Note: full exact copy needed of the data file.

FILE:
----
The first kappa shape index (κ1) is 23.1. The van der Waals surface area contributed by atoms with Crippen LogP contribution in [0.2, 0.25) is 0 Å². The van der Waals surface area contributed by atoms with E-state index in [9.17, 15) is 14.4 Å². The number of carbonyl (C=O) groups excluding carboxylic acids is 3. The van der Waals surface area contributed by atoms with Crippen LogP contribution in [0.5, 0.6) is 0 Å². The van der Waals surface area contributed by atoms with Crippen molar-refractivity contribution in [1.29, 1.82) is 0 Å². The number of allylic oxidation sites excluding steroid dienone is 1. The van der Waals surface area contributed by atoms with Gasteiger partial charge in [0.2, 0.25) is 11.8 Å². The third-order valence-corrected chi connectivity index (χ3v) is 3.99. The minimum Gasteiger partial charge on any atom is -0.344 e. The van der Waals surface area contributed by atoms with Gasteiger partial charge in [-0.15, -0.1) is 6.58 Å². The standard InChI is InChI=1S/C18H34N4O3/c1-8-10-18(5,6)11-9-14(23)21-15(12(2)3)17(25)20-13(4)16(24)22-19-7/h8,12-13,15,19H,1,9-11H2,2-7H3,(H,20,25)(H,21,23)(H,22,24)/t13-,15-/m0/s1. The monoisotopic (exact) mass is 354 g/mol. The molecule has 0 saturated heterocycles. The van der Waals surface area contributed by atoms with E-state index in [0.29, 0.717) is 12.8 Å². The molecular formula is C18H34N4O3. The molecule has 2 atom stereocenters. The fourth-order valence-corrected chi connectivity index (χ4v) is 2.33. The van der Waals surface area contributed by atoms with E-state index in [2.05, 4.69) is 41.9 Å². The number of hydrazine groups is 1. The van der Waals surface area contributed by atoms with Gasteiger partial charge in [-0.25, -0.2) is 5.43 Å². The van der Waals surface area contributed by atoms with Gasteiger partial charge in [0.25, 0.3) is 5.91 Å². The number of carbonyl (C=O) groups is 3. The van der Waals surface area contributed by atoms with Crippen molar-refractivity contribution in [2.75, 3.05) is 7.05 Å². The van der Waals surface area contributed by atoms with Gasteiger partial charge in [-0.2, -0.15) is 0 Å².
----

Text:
The first kappa shape index (κ1) is 23.1. The van der Waals surface area contributed by atoms with Crippen LogP contribution in [0.2, 0.25) is 0 Å². The van der Waals surface area contributed by atoms with E-state index in [9.17, 15) is 14.4 Å². The number of carbonyl (C=O) groups excluding carboxylic acids is 3. The van der Waals surface area contributed by atoms with Crippen LogP contribution in [0.5, 0.6) is 0 Å². The van der Waals surface area contributed by atoms with Crippen molar-refractivity contribution in [1.29, 1.82) is 0 Å². The number of allylic oxidation sites excluding steroid dienone is 1. The van der Waals surface area contributed by atoms with Gasteiger partial charge in [0.2, 0.25) is 11.8 Å². The third-order valence-corrected chi connectivity index (χ3v) is 3.99. The minimum Gasteiger partial charge on any atom is -0.344 e. The van der Waals surface area contributed by atoms with Gasteiger partial charge in [-0.15, -0.1) is 6.58 Å². The standard InChI is InChI=1S/C18H34N4O3/c1-8-10-18(5,6)11-9-14(23)21-15(12(2)3)17(25)20-13(4)16(24)22-19-7/h8,12-13,15,19H,1,9-11H2,2-7H3,(H,20,25)(H,21,23)(H,22,24)/t13-,15-/m0/s1. The monoisotopic (exact) mass is 354 g/mol. The molecule has 0 saturated heterocycles. The van der Waals surface area contributed by atoms with E-state index in [0.29, 0.717) is 12.8 Å². The molecular formula is C18H34N4O3. The molecule has 2 atom stereocenters. The fourth-order valence-corrected chi connectivity index (χ4v) is 2.33. The van der Waals surface area contributed by atoms with E-state index in [2.05, 4.69) is 41.9 Å². The number of hydrazine groups is 1. The van der Waals surface area contributed by atoms with Gasteiger partial charge in [-0.25, -0.2) is 5.43 Å². The van der Waals surface area contributed by atoms with Gasteiger partial charge in [0.25, 0.3) is 5.91 Å². The number of carbonyl (C=O) groups is 3. The van der Waals surface area contributed by atoms with Crippen molar-refractivity contribution in [2.75, 3.05) is 7.05 Å². The van der Waals surface area contributed by atoms with Gasteiger partial charge in [-0.2, -0.15) is 0 Å².